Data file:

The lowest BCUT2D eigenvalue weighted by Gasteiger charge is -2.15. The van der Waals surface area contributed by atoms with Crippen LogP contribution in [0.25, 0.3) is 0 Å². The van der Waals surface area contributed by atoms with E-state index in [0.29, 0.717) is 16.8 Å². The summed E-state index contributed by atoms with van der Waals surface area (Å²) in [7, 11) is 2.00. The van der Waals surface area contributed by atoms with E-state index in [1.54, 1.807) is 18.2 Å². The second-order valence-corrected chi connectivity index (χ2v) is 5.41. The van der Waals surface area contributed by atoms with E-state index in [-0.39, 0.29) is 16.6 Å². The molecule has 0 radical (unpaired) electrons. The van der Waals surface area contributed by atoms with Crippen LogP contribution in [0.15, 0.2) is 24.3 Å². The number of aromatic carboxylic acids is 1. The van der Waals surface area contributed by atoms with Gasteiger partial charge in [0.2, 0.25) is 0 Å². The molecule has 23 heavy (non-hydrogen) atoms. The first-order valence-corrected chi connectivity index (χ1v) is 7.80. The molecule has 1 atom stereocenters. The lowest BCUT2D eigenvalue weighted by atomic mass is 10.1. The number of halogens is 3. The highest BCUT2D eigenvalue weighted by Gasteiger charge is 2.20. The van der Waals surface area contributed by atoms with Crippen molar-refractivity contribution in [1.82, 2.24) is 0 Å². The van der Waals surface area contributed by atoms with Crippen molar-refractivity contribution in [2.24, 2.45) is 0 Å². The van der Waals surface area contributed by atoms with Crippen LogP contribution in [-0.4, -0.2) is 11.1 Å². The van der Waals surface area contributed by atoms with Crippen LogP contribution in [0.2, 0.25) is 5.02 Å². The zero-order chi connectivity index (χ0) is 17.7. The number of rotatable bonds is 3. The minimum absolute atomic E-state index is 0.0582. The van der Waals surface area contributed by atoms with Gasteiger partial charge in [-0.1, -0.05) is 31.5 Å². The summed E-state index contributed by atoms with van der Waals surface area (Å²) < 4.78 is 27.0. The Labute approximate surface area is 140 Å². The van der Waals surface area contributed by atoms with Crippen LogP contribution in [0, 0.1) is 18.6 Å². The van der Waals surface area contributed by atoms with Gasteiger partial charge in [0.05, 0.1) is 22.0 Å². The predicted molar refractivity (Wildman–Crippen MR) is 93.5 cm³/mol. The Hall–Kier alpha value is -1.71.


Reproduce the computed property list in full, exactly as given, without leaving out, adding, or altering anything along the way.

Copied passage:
The lowest BCUT2D eigenvalue weighted by Gasteiger charge is -2.15. The van der Waals surface area contributed by atoms with Crippen LogP contribution in [0.25, 0.3) is 0 Å². The van der Waals surface area contributed by atoms with E-state index in [0.29, 0.717) is 16.8 Å². The summed E-state index contributed by atoms with van der Waals surface area (Å²) in [7, 11) is 2.00. The van der Waals surface area contributed by atoms with E-state index in [1.54, 1.807) is 18.2 Å². The second-order valence-corrected chi connectivity index (χ2v) is 5.41. The van der Waals surface area contributed by atoms with E-state index in [-0.39, 0.29) is 16.6 Å². The molecule has 0 radical (unpaired) electrons. The van der Waals surface area contributed by atoms with Crippen LogP contribution in [0.15, 0.2) is 24.3 Å². The number of aromatic carboxylic acids is 1. The van der Waals surface area contributed by atoms with Gasteiger partial charge in [0.2, 0.25) is 0 Å². The molecule has 23 heavy (non-hydrogen) atoms. The first-order valence-corrected chi connectivity index (χ1v) is 7.80. The molecule has 1 atom stereocenters. The lowest BCUT2D eigenvalue weighted by atomic mass is 10.1. The number of halogens is 3. The highest BCUT2D eigenvalue weighted by Gasteiger charge is 2.20. The van der Waals surface area contributed by atoms with Crippen molar-refractivity contribution in [1.82, 2.24) is 0 Å². The van der Waals surface area contributed by atoms with Crippen molar-refractivity contribution in [2.24, 2.45) is 0 Å². The van der Waals surface area contributed by atoms with Crippen LogP contribution in [-0.4, -0.2) is 11.1 Å². The van der Waals surface area contributed by atoms with Crippen LogP contribution in [0.2, 0.25) is 5.02 Å². The zero-order chi connectivity index (χ0) is 17.7. The number of rotatable bonds is 3. The minimum absolute atomic E-state index is 0.0582. The van der Waals surface area contributed by atoms with Gasteiger partial charge in [-0.1, -0.05) is 31.5 Å². The summed E-state index contributed by atoms with van der Waals surface area (Å²) < 4.78 is 27.0. The Labute approximate surface area is 140 Å². The van der Waals surface area contributed by atoms with Crippen LogP contribution in [0, 0.1) is 18.6 Å². The van der Waals surface area contributed by atoms with Gasteiger partial charge in [0.05, 0.1) is 22.0 Å². The predicted molar refractivity (Wildman–Crippen MR) is 93.5 cm³/mol. The Hall–Kier alpha value is -1.71.